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The future of Chinese industry may rest on the shoulders of humanoid robots if the country can meet official new goals pushing mass production by 2025 and attaining world-advanced level in the technology by 2027.
The Ministry of Industry and Information Technology (MIIT), Beijing’s ministry overseeing the country’s industrial sector, published a nine-page guideline on its website on Thursday, saying that China’s humanoid robots should “realise mass production by 2025”.
MIIT said China would aim to “establish a humanoid robot innovation system, make breakthroughs in several key technologies and ensure the safe and effective supply of core components” by 2025.
By 2027, humanoid robots should “become an important new engine of economic growth” in China, the ministry urged.
The document required that by that time, “the technological innovation of humanoid robots will be significantly improved, a safe and reliable industrial supply chain system will be formed, an industrial ecology with international competitiveness will be constructed and our comprehensive strength will reach the world’s advanced level”.
The document is China’s latest attempt to accelerate the development of its local robotics industry and promote tech self-reliance amid fierce competition with the US in key technology areas, such as chips.
China has already made progress in industrial robotics, overtaking the US for the first time in 2021 to become the fifth most automated country in the world, according to the World Robotics 2022 Report released by the International Federation of Robotics.
According to the guidelines released on Thursday, industries such as healthcare, home services, agriculture and logistics are expected to see a rise in the use of robots.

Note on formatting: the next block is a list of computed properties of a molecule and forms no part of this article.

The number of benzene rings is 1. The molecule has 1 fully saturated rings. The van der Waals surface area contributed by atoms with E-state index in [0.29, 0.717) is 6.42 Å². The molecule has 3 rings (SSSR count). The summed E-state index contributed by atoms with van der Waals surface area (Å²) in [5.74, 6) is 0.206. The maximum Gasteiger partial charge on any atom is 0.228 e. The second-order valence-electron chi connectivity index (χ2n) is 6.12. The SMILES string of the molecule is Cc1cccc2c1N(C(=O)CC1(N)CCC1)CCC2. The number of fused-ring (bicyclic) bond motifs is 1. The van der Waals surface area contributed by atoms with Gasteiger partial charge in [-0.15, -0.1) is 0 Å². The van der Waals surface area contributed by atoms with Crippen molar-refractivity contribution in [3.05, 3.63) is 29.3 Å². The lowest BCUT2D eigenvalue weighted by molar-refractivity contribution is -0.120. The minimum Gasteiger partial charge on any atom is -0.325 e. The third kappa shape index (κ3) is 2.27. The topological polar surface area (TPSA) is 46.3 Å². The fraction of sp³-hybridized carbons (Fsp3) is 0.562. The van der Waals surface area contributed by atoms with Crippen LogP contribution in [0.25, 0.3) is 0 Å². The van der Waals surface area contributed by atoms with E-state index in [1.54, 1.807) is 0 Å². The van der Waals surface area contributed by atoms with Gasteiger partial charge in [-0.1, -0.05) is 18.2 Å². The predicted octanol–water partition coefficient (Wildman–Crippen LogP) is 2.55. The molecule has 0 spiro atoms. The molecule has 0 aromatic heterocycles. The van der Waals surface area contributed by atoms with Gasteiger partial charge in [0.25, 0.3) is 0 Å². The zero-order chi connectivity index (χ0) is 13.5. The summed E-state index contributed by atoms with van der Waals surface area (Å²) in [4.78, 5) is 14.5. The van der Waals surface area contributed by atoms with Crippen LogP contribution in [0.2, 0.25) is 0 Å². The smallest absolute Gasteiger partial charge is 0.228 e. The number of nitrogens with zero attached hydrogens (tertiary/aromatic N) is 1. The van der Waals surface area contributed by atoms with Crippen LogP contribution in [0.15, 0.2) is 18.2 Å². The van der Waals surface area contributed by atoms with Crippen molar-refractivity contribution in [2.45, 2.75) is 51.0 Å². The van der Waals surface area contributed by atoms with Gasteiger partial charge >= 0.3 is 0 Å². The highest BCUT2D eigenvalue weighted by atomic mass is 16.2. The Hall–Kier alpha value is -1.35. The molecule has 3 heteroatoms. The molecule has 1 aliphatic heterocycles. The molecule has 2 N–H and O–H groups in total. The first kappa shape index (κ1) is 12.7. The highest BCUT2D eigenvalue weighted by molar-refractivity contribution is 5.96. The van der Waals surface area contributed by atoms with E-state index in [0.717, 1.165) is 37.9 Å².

At the beginning of the document, MIIT said humanoid robots were likely to become another “disruptive innovation” following computers, smartphones, and new energy vehicles that may profoundly change production and the way humans live “and reshape the pattern of global industrial development”.
The policy document also required the industry to focus on the “brain”, “cerebellum” and “limbs” of humanoid robots, led by breakthroughs in artificial intelligence such as large-language models. It urged the robot industry to accelerate the development of humanoid robots for use in harsh and dangerous conditions.
Enhancing the capabilities of humanoid robots in the manufacturing sector was also a priority, according to the document.
The ministry added that China would improve industry standards and product-testing capabilities, as well as build laboratories, industry organisations and open-source communities to serve the humanoid robotic industry.
It also vowed to help develop the industry with improved policies and talent training and international cooperation.
With any eye to setting world standards for the nascent industry, China would take part “in international rule and standard setting and contribute ‘Chinese wisdom’ to the development of the global humanoid robot industry”, MIIT said in a separate interpretation of the guidelines, also published on its website on Thursday.
Beijing is keen to boost its advanced manufacturing sector and improve self-reliance in the face of US restrictions. A declining population and weak economic growth further fuel these efforts.